Copyright 2018. Denise Perreault, Textile Artist. All rights reserved.

"In My Victorian Dreams," 2004. Two matching panels, each 14" W X 72" long. Glass seed beads, Swarovski crystals, and misc. beads on antique, extendable Victorian curtain rods. What a delight this piece is each sunny morning, when the 600+ Siam red Swarovski crystals set our dining room aglow with thousands of tiny red-tinged rainbows. Collection of the artist.

"Tunisian Carpet," (above), 1997. 16" H X 50" W. Glass seed beads, drilled Jamaican jonkra seeds, crystals, metal centerpiece, and findings.​ This was my second glass curtain and took over a year to complete in size 11 transparent beads. As it ages, gaps are starting to appear between short sections of the 3-drop peyote stitches because the nylon Nymo thread is stretching under the weight of the glass beads. I have since found the idea stitch for creating heavy beaded curtains, as well as more advanced beading threads, which prevent stretching.  Collection of the artist.

"Homage to Gaudi," 2010. 20" W X 14" H. Size 8 glass seed beads and Swarovski crystals on brushed nickel tension rod. The client  had me replicate the tiled stairway in Gaudi's private residence for this piece, which hung in his shower window. Private collection, Colorado.

"Palm Fronds with Flowers," 2008. 36" W X 18" H. Glass seed beads on tension rod. This was one of most challenging commissions I've ever done. Creating individual elements that were then stitched seamlessly together was more difficult that simple, straight rows of brick stitch. Private collection, Florida.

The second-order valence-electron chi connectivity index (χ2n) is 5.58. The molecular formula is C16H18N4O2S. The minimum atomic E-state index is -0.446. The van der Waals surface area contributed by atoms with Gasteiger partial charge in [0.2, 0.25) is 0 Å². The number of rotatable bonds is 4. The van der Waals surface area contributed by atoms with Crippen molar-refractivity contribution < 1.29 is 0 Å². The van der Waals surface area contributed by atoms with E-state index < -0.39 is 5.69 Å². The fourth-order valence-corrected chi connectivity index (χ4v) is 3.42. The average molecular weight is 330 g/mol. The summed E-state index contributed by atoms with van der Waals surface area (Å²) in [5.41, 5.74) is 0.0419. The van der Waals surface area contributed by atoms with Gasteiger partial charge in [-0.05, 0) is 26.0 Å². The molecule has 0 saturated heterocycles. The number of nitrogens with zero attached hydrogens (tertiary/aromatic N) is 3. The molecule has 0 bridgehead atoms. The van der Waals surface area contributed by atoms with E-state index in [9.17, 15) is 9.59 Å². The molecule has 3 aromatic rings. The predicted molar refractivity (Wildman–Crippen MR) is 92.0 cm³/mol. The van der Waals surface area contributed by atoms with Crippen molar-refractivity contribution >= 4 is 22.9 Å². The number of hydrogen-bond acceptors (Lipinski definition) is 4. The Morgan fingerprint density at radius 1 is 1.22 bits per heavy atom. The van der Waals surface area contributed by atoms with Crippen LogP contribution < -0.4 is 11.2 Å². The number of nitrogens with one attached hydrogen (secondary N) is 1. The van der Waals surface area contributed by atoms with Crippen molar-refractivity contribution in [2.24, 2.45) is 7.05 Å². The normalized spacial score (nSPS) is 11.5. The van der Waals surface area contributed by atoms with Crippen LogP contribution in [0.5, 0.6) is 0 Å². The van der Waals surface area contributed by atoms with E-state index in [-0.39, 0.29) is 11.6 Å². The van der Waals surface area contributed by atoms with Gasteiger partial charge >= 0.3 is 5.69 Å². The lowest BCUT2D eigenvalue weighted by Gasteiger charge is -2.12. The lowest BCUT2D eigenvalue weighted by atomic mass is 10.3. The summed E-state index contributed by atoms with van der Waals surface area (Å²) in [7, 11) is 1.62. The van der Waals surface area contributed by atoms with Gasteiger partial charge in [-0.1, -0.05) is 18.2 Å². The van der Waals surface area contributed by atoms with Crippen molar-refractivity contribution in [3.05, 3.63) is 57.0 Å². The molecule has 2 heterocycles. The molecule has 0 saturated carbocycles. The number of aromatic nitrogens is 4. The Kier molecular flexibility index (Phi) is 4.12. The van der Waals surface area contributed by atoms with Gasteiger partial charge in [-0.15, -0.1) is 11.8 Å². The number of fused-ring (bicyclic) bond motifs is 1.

"In Prince Krak's Time," 2000. 28" H X 48" W. Transparent glass seed beads, Swarovski crystals, Greek crosses, and findings, with antique train ram rod curtain rod. Photo above shows how curtains glow when backlit by sunshine. Collection of the artist.

     Some people are daunted by the prospect of spending a year or more on a single art piece. I embrace it, because it means I can spend my time creating one large, impressive piece, instead of smaller, less inspired pieces. ​Since the size 11 Czech glass beads I favor require 180 beads to fill a square inch, curtain fabric made entirely of tiny glass beads progresses slowly. I think they're worth the effort: the curtains glow and change as sunshine illuminates the transparent beads like pixilated stained glass, and the Swarovski crystals that embellish joins or netted edges refract prisms all over a room. Come evening, when artificial light illuminates them, they take on a completely different glow - dense and gleaming like rich damask. They are a joy to create and live with. 

       Contact me for information about custom curtains and valances

to suit specific areas of your home.

Glass Curtains and Valances

"Libra," ​2006. 15" W X 12" H. Glass seed beads One of the first computer beading programs for Mac was used to create the cartoon that I taped to the back of the work as I beaded. Created in two-drop brick stitch. Private collection, Aspen, Colorado.

"Tara's Tiles," 2009. 82" W X 38" H. 1/2" square Italian architectural glass tiles, glass seed beads, and Swarovski crystals on brass rod. When friend Tara gifted me with a large box of glass tiles left over from an architectural job, I knew I had to find a way to suspend them in sunlight. I spent weeks experimenting with different ways to hang them, since they were too fragile to drill.​ Perfectly-fitting beaded bezels, though time-consuming to make over 1800 of them, proved to be the best solution for creating this curtain to hang in our master bath, (detail above).  This piece took over a year to complete. Collection of the artist.